Topic review

Caspase Inhibition Improves Electrotransfer Efficiency

Subjects: Cell Biology
Submitted by: Fan Yuan


Chimeric antigen receptor (CAR) T cell therapy has been approved to treat patients with various B cell-related tumors, including B-cell precursor acute lymphoblastic leukemia (ALL), diffuse large B-cell lymphoma (DLBCL), primary mediastinal B-cell lymphoma (PMBCL), and high-grade B-cell lymphoma. T cell receptor (TCR) knockout is a critical step in producing universal CAR T cells. A promising approach to achieving the knockout is to deliver the CRISPR/Cas9 system into T cells using electrotransfer technology.

1. Introduction

CAR T cells can be generated from the patient’s own T cells or those from healthy donors. The autologous CAR T cells are patient-specific, but it is a challenge to produce them for a subpopulation of cancer patients, and the production platform is currently inefficient for large-scale clinical applications [1]. To avoid these problems, multiplexed genome editing strategies have been used to knock out certain endogenous genes, such as αβ T-cell receptor (TCR), in donor T cells to generate allogeneic universal CAR T cells [2,3], which can be produced massively and applied to treat a large number of patients [2]. The elimination of the αβ TCR is critical for avoiding the graft-versus-host-disease (GVHD) risk in cancer patients [4]. Previous studies have shown that the elimination can happen in cells with T cell receptor-α constant (TRAC) mutation or be achieved through TRAC knockout [3,5]. One of the promising approaches to gene knockout is to deliver the CRISPR/Cas9 system into cells using electrotransfer technology [6].

The technology has been used for the delivery of various molecular cargo into cells, such as DNA, RNA, protein, and ribonucleoprotein (RNP) [7,8]. It can be applied to all cell types and has few restrictions on the type of molecular cargo being delivered [7]. Moreover, electrotransfer is easy to operate and can be readily scaled up for producing a large amount of cells needed for cell therapy in the clinic [7]. Recently, electrotransfer has been employed in the production of CAR T cells in a clinical trial [9]. Despite these advantages, electrotransfer may result in severe cell death [9,10]. The viability of human primary T cells in gene electrotransfer experiments is highly dependent on the donors, varying from 20% to 40% under optimized experimental conditions for achieving adequate electrotransfer efficiency (e.g., 40%) [10,11,12]. The low viability is a major issue that needs to be tackled before the technology can be applied successfully to manufacturing CAR-T cells.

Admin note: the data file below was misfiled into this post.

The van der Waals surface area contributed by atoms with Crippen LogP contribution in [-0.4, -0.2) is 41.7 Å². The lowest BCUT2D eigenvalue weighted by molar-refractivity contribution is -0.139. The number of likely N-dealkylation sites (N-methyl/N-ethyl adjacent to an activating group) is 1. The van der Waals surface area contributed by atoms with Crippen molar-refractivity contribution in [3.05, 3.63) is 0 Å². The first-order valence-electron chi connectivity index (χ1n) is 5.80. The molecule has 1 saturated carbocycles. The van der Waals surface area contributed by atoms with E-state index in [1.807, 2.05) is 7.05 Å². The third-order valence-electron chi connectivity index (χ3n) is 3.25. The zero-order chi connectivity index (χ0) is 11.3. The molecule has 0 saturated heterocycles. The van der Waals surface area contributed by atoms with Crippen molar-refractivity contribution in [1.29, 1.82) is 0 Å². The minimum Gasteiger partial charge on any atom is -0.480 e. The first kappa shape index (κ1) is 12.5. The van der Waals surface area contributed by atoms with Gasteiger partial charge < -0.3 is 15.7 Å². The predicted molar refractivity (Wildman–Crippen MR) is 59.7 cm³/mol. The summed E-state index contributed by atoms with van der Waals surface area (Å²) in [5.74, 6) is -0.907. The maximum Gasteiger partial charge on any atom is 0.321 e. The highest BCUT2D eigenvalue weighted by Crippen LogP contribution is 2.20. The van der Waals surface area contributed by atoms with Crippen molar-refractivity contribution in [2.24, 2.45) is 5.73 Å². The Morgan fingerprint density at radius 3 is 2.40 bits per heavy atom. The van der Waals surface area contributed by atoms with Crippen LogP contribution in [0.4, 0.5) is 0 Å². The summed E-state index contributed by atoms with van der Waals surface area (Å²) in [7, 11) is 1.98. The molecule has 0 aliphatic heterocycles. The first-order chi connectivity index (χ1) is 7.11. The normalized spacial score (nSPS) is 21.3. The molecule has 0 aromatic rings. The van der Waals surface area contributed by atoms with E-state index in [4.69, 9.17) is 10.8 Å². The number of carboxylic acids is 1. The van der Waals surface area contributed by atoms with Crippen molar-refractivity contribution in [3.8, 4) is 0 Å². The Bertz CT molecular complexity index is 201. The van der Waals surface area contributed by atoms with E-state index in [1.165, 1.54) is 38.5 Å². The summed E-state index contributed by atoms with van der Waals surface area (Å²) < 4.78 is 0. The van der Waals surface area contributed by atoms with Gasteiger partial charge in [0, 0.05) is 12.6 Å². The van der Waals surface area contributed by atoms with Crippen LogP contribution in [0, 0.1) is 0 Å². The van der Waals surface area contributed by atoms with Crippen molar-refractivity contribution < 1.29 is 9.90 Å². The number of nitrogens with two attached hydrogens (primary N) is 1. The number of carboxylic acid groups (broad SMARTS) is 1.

2. Inhibition of Caspases in Human Primary T Cells Improves Gene Editing Efficiency

To demonstrate the capability of caspase inhibition for improving CAR T cell production, we treated human primary T cells with a pan-caspase inhibitor, z-vad-fmk, after pDNA or RNP electrotransfer. Our data showed that although the compound was nontoxic to T cells, it became highly toxic when the treatment is combined with electrotransfer. At the concentrations that worked for improving electrotransfer in Jurkat cells, the treatment with z-vad-fmk killed the majority of human T cells. Even at 0.5 µM, which was 100 times lower than the optimal concentration for Jurkat cells, the inhibitor treatment still killed approximately half of the T cell population, compared to the untreated controls. To reduce the toxicity caused presumably by non-specific inhibition of all caspases, we tested inhibitors more specific to caspase 3, such as z-devd-fmk and Ac-devd-cho. We observed that both inhibitors could increase the T cell viability by ~30% at the optimal treatment concentrations, compared to the matched controls (Figure 1A). Inhibition of caspase 3 in human T cells with z-devd-fmk treatment at 20 µM could effectively enhance the electrotransfer efficiency (Figure 1B–D). The treatment of T cells with Ac-devd-cho resulted in insignificant or minor changes in the electrotransfer efficiency (Figure 1B–D).

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Cancers 12 02603 g009Figure 2. Effects of apoptosis inhibition on cell viability and indel frequency in human primary T cells. The gene-editing was achieved through electrotransfer of an RNP targeting the TRAC gene. (AC) Apoptosis was inhibited with z-devd-fmk treatment; (DF) apoptosis was inhibited with Ac-devd-cho treatment. (A,D) ICE analysis, showing the outcome of TRAC editing in T cells; (B,E) cell viability measured at 24 h post pulsing; (C,F) Indel within TRAC gene determined at 48 h post pulsing using TIDE analysis. Pulsing condition: 650 V/0.2 cm, 300 µs, 2 pulses, 10 Hz. ns, non-significant. Error bars, SEM; * p < 0.05, Student’s t-test, N = 4.

The auhtors' data show that specific inhibitors for caspase 3, such as z-devd-fmk and Ac-devd-cho, are non-toxic to human primary T cells even when combined with electrotransfer. Thus, they can be used to improve the efficiency of gene-editing in T cells. Results from the study suggest that inhibition of caspases is a promising strategy for improving CAR T cell production, and more generally, electrotransfer of molecular cargo in cell engineering applications.


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The article is from 10.3390/cancers12092603


CAR-T Electrotransfer Caspase-3 Apoptosis Cell Viability